These are the ubiquitous Press Gangers for Warmachine. They’re Mercenaries by faction, and mercenaries in the sense that they can also be used in four other factions. So far, I’ve only tried them in the Mercenaries faction so I have no idea how they fare out-of-faction. Having said that, I’m pretty bad at Warmachine, so it could accurately be said that I don’t really know much about their performance at all. For me, their main advantages are having Advanced Deployment so they can start scenario pressure, and being cheap so I don’t worry too much when they inevitably die like flies. I initially took them to play with Gorten Grundback (Gorten1) who can cast Solid Ground and stop them being killed so easily by blasts and keep them standing if they make a tough roll. In practice, keeping them close enough to Gorten to benefit from this spell means that I’m not taking advantage of the scenario pressure. Anyway, they’re fun to play and I quite like the idea of starting my motley Mercenary army with a tide of screaming pirates racing across the field.
I’ve picked green as a colour with which to tie this fledgling Mercenary force together, so each Press Ganger has at least a bit of green on them. There are only a few different sculpts so I tried to make each piece at least a little unique by swapping the colours for the various items of clothing. I got these guys at the same time as my Nyss Hunters (more on them later) and the contrast between assembling these guys, who come as single piece to be attached to the base, and the Nyss, who come in approximately 100 fiddly pieces needing to be pinned, could not be more irritating.
This is the Lass, leader of the unit and bearer of a few extra powers like being able to make enemy pieces take actions for her. I love the character of the sculpt, with one hand beckoning and the other holding a cudgel behind her back. Unfortunately, I could not get my camera to take a nice photo of her at all, and gave up after many shots of which these were the least bad.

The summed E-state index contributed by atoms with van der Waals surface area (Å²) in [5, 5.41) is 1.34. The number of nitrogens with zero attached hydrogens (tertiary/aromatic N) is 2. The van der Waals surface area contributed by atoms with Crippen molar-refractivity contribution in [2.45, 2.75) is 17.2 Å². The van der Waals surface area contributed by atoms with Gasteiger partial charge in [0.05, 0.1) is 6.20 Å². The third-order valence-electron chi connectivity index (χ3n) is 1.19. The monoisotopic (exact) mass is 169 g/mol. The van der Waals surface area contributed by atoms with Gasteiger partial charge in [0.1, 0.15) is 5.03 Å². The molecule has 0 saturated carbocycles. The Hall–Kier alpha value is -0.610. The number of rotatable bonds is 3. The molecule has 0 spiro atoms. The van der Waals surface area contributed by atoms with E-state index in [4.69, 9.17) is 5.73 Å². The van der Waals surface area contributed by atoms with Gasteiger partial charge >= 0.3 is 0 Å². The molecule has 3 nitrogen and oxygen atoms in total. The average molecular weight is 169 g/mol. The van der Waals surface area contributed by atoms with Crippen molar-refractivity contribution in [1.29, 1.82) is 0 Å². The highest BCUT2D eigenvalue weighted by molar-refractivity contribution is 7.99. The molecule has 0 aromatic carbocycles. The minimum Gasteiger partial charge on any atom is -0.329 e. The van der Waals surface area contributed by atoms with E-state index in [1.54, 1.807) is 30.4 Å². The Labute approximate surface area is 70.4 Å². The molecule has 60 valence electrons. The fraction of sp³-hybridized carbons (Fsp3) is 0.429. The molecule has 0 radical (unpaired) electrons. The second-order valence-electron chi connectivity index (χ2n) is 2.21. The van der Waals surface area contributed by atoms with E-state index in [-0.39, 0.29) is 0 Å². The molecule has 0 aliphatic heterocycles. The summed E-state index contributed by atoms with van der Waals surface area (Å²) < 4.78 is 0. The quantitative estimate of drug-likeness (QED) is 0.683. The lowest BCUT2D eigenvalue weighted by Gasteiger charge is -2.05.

I really like the various improvised weapons the Press Gangers are wielding, particularly the table leg held by the chap in the middle. The one on the right with the lamp appears to have a squirrel tucked away in one of his coat pockets, which seems an odd choice for the admittedly surprisingly land-based sailors.
The central chap here is the only other unique sculpt in the unit (after the Lass), and I really like the body-in-a-sack he has over his shoulder. I imagine that the hat is some common piratical accoutrement but I can’t help but see it as a bunnet and painted him accordingly.
Here are the final three Press Gangers. They have a rule which allows them, under certain circumstances, to turn a living enemy trooper into another type of pirate. Hilariously, various other combinations of rules means that they can do this to dogs and possessed trees. It amuses me no end to think that the Warmachine world is filled with the kind of magic that allows people to put a trained war dog into a sack and pull out a scurvy sea dog.
Next on the painting table: Francisco Ortega